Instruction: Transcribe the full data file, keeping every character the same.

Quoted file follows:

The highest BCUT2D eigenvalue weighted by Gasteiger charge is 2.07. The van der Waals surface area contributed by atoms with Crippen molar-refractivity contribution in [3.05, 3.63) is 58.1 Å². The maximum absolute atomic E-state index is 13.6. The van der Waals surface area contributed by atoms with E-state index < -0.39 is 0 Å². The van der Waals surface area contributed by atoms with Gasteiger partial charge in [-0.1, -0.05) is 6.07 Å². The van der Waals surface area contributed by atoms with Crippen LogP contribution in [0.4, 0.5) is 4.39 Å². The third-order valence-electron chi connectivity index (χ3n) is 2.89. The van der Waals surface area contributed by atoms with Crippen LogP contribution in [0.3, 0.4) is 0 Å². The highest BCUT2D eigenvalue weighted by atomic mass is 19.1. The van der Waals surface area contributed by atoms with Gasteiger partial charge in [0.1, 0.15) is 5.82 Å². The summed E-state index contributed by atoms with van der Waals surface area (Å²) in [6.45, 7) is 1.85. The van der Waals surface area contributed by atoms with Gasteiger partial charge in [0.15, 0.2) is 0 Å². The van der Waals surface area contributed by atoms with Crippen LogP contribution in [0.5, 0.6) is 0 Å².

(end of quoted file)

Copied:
The highest BCUT2D eigenvalue weighted by Gasteiger charge is 2.07. The van der Waals surface area contributed by atoms with Crippen molar-refractivity contribution in [3.05, 3.63) is 58.1 Å². The maximum absolute atomic E-state index is 13.6. The van der Waals surface area contributed by atoms with E-state index < -0.39 is 0 Å². The van der Waals surface area contributed by atoms with Gasteiger partial charge in [-0.1, -0.05) is 6.07 Å². The van der Waals surface area contributed by atoms with Crippen LogP contribution in [0.4, 0.5) is 4.39 Å². The third-order valence-electron chi connectivity index (χ3n) is 2.89. The van der Waals surface area contributed by atoms with Crippen LogP contribution in [0.3, 0.4) is 0 Å². The highest BCUT2D eigenvalue weighted by atomic mass is 19.1. The van der Waals surface area contributed by atoms with Gasteiger partial charge in [0.1, 0.15) is 5.82 Å². The summed E-state index contributed by atoms with van der Waals surface area (Å²) in [6.45, 7) is 1.85. The van der Waals surface area contributed by atoms with Gasteiger partial charge in [0.15, 0.2) is 0 Å². The van der Waals surface area contributed by atoms with Crippen LogP contribution in [0.5, 0.6) is 0 Å².